A year ago, investors were questioning the prudence of the 60-40 blend and no one was predicting that, entering the 2022/23 financial year, they would be increasing their allocation to bonds, but here we are. Bonds are cool again. Rates, driven by high inflation, have risen. The long end of the curve, 10-year bonds’ yield is in excess of 4%, up from 2.6% this time last year.
Bond prices have plunged, Australia’s Bond Index, the Bloomberg AusBond Composite Bond Index 0+ years (AusBond Composite) has suffered a maximum drawdown of 12.70%, its biggest ever fall, well beyond the falls of the 1994 bond crash. In addition to falling bond prices, credit spreads have widened and they are now beyond their March 2020 levels. Bonds are starting to look attractive again. Yields have increased and there are potential opportunities for investors looking to increase their allocation to bonds, especially in corporate bonds.
The market is pricing rate rises into the end of the year
Looking at interest rate futures, the implied Australian cash rate after the RBA’s December meeting sits beyond 3.50%. This requires aggressive interest rate moves over the next six months.
Figure 1: Interest rate probabilities
Australian 10-year yields have gone even further
The graph below shows the yield of Australian Government 10-year bonds have moved beyond 4%.
Figure 2: Australian Government Bond 10-year yield
The market may have oversold longer dated bonds. If they have, it may be time for investors to consider bonds.
As yields have been increasing, bond prices have fallen. At the same time, credit spreads have widened, this has put further pressure on corporate bonds. The spreads on corporate bonds are now as wide as they were in March 2020, at the peak of the COVID-19 crisis.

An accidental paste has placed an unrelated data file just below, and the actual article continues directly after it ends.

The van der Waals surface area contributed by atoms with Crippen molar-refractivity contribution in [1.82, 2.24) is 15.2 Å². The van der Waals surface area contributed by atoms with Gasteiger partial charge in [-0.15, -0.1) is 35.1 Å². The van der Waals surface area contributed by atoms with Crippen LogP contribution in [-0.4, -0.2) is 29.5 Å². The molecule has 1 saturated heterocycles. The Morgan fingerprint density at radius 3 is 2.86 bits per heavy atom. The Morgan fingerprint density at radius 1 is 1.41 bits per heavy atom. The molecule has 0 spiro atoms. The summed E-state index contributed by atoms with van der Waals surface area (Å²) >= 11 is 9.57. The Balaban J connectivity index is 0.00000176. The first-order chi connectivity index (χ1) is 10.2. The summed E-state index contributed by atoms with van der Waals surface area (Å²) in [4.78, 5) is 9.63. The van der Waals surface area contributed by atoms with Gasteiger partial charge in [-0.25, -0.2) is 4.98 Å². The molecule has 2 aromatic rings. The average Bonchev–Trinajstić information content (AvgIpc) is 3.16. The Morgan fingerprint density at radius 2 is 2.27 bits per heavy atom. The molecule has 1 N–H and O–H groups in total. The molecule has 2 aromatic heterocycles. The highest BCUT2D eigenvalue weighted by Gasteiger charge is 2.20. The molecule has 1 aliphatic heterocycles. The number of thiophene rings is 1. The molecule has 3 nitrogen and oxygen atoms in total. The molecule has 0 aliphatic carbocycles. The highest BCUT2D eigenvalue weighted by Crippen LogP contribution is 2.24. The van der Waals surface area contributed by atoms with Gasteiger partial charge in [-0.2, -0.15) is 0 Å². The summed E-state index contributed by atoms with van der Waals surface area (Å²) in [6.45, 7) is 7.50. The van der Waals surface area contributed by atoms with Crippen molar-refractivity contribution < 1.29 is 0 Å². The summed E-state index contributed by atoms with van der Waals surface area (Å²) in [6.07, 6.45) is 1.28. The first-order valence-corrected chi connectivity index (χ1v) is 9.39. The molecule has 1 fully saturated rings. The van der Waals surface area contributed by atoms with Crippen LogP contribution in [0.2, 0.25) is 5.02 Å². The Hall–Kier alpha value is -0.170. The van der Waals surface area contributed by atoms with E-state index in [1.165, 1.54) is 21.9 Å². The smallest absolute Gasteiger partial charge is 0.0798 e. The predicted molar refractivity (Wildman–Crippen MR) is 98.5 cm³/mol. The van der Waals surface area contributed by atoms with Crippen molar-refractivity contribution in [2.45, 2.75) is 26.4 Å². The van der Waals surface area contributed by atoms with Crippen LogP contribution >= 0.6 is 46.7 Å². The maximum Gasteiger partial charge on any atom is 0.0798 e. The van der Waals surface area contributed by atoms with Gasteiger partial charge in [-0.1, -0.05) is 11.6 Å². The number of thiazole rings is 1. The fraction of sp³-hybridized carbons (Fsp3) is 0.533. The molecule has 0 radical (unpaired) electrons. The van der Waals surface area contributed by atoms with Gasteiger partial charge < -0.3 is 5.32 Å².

Accessing the yield while limiting duration (interest rate) risk
With bonds having fallen 12% since the end of 2020, there may be pockets of ‘value’ for investors seeking income with attempting to preserve capital. One way it may be prudent for investors to consider bonds is to shorten the duration of their fixed-term bond investments to mitigate the impact of rising interest rates and target higher rated bonds to mitigate credit risks.
The bonds with the greatest duration risk are long-end fixed term bonds. Duration risk measures the sensitivity of a bond to changes in interest rate movements. For example, if the duration of a bond is 4, it means that with a 1% rate rise, the value of the bond would fall 4%. A bond with a duration of 2 would only fall 2% on a 1% rate rise.
Short dated over long dated securities
The VanEck Australian Corporate Bond Plus ETF (PLUS) provides a diversified, investment-grade credit exposure but features a shorter duration than the AusBond Composite. PLUS had an average modified duration of 4.59 as at 21 June compared to 5.17 years for the for the AusBond Composite.
Not only that, it’s yield, or income return, is higher with an average yield to maturity of 5.87% as at 21 June 2022, compared to 4.00% for the benchmark. Currently, PLUS holds only investment grade bonds and has an average credit rating of A-.